- February 2020 Update
- January 2020 Update
- December 2019 Update
- Library of Monthly Updates
- Marketing Material
February 2020 Update
- Spreads widened across fixed income sectors, sovereign yields fell, and volatility increased, fueled by the alarming spread of COVID-19 (coronavirus) outside of China.
- Most global sovereign yields fell sharply, as coronavirus outbreak concerns intensified. The 10-year US Treasury yield reached a record low. However, Italian government securities (BTPs) declined and the 10-year spread of BTPs over bunds widened, in part reflecting the country’s position as the epicenter of the European COVID-19 outbreak.
- Perceived safe-haven currencies including the Japanese yen (JPY) and the US dollar (USD) outperformed most currencies. The British pound declined following Prime Minister Johnson’s comments that there is “no need” for a free trade agreement to involve accepting EU rules on a range of policy matters. The first reported COVID-19 case in New Zealand saw the New Zealand dollar reach a five-year low versus the USD.
- On a total return basis, Hartford World Bond Fund performance was positive over the month with global government core and opportunistic sources contributing. The Fund underperformed on an excess return basis relative to the FTSE World Government Bond Index, primarily due to the Fund’s lower duration1 positioning as declining yields drove a rally in global governments.
- In global government core rates, performance was positive as intensifying coronavirus fears resulted in broadly declining government yields. US Treasuries led gains in global governments which benefitted the Fund as the US is one of the Fund’s largest core country allocations.
- Core currency detracted due to our non-USD exposure. Perceived safe-havens outperformed amid the elevated uncertainty during the month resulting in a detraction from our exposure to higher-beta2 currencies such as the Swedish krona (SEK), Norwegian krone, and the euro (EUR).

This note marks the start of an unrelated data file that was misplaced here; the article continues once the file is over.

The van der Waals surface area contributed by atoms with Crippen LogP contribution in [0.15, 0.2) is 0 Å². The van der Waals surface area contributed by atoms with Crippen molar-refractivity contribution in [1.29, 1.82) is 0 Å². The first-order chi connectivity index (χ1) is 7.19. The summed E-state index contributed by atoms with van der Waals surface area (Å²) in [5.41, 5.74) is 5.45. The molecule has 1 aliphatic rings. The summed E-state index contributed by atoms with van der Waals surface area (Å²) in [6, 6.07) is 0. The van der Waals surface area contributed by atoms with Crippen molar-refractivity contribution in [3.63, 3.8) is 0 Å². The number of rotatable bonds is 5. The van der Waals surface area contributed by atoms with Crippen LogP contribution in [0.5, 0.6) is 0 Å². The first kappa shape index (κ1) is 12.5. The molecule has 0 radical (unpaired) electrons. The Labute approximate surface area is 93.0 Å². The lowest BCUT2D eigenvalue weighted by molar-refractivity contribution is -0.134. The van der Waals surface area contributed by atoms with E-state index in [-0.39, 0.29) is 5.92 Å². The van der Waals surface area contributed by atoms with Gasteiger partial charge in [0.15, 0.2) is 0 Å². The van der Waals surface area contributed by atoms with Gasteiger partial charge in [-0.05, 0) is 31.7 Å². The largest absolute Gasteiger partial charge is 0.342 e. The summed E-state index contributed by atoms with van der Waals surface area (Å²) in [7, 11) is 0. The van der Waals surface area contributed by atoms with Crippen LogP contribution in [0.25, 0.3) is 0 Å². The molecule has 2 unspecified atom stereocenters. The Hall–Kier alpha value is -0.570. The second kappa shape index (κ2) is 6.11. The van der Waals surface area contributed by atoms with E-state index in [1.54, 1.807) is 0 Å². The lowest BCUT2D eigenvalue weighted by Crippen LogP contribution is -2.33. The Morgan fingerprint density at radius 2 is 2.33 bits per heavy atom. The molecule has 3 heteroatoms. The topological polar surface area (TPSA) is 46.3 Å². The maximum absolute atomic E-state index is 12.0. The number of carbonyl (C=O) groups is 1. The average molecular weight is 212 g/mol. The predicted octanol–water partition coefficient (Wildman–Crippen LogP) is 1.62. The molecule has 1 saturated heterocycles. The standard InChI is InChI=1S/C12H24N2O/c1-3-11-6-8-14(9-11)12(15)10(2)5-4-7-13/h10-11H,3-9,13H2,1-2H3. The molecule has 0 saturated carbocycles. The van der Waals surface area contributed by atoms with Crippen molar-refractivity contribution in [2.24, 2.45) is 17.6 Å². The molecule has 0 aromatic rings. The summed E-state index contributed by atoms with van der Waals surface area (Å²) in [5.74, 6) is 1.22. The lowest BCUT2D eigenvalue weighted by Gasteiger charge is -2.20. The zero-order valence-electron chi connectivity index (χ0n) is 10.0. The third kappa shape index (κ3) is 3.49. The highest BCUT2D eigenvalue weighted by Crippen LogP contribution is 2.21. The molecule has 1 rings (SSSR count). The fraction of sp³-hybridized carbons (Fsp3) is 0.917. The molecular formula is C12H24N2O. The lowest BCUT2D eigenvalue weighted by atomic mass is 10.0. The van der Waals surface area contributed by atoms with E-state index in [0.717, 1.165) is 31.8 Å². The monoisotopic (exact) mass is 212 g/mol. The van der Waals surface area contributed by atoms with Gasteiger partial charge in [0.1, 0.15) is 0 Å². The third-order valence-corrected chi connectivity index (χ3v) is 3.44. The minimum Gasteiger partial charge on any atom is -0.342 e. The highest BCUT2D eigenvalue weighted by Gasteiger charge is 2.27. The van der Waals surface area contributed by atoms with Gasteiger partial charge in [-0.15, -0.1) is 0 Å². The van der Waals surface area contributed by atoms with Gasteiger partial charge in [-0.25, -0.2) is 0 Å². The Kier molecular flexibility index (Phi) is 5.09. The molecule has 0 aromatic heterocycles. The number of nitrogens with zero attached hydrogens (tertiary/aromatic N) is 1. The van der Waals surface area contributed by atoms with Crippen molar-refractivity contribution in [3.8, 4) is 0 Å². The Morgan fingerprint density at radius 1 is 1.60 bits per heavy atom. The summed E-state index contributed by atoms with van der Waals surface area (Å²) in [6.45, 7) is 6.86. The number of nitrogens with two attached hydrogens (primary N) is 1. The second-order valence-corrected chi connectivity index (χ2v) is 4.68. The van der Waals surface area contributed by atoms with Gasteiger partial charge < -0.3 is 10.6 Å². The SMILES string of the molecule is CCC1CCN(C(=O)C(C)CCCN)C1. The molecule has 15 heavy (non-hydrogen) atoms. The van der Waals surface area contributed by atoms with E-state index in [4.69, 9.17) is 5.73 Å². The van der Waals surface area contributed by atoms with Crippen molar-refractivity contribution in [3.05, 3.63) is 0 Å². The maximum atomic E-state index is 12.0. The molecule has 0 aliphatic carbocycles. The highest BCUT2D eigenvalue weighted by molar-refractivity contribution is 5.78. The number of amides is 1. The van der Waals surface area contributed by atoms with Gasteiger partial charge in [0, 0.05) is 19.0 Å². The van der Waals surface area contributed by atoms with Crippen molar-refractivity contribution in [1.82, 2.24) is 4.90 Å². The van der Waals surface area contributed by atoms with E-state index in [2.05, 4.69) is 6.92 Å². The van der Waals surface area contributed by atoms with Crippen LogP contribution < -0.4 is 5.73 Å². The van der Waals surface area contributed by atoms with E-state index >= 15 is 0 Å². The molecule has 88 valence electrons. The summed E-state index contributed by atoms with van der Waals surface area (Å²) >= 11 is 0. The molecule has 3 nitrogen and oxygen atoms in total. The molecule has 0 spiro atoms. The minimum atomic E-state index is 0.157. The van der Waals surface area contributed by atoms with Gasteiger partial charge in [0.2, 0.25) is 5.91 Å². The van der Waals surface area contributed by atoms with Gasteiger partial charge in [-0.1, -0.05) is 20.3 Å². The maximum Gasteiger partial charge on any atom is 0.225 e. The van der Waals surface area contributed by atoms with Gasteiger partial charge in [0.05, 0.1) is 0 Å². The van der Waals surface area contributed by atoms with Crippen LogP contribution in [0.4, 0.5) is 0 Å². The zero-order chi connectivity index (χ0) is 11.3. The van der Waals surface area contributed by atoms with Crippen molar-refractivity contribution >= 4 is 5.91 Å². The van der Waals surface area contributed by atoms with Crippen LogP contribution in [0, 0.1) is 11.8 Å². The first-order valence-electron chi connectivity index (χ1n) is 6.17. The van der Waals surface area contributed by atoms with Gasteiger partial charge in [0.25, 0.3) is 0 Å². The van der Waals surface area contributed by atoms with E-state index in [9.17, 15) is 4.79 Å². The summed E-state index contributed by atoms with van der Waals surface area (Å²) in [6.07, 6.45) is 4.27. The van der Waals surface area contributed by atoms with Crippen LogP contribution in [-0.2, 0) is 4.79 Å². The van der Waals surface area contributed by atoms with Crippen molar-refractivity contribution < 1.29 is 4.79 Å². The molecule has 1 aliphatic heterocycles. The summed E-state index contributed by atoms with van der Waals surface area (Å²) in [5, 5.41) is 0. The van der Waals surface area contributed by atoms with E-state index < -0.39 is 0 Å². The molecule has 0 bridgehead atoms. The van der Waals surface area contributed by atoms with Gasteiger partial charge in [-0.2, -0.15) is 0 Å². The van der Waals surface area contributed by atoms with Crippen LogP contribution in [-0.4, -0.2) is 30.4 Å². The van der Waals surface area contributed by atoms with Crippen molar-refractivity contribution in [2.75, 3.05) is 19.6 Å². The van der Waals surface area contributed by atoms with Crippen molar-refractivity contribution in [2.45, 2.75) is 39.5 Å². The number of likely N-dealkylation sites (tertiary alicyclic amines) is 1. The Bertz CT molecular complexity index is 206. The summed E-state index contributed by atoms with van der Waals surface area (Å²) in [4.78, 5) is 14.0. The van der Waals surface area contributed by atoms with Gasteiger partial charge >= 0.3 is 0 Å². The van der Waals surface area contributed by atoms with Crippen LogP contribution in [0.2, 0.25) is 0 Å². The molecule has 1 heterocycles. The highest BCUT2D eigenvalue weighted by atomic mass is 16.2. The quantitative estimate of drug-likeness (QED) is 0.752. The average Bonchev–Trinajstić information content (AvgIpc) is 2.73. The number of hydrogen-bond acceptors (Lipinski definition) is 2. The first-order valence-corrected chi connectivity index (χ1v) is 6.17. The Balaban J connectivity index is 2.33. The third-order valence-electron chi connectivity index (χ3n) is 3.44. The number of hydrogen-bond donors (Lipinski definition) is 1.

- Our macro-driven currency strategies contributed to performance. Our JPY position drove positive performance as the JPY rallied over the month, particularly during the last week of the month when coronavirus fears intensified.
- Macro-driven duration strategies marginally detracted from performance. Underweight duration positioning in the UK, South Korea, and Germany resulted in negative total returns, but was partially offset by our overweight’s in the US, Australia, and New Zealand.
- Within opportunistic credit sources, total returns were neutral. Our long high-yield positioning detracted from total returns as high-yield spreads widened. Offsetting this was positive results from our tactical short to emerging market (EM) currencies, such as the South African rand and Turkish lira, as EM currencies broadly declined.
Expenses as shown in the Fund’s most recent prospectus. Gross expenses do not reflect contractual fee waivers or expense reimbursement arrangements. Net expenses reflect such arrangements only with respect to Class Y. These arrangements remain in effect until 2/28/21 unless the Fund’s Board of Directors approves an earlier termination.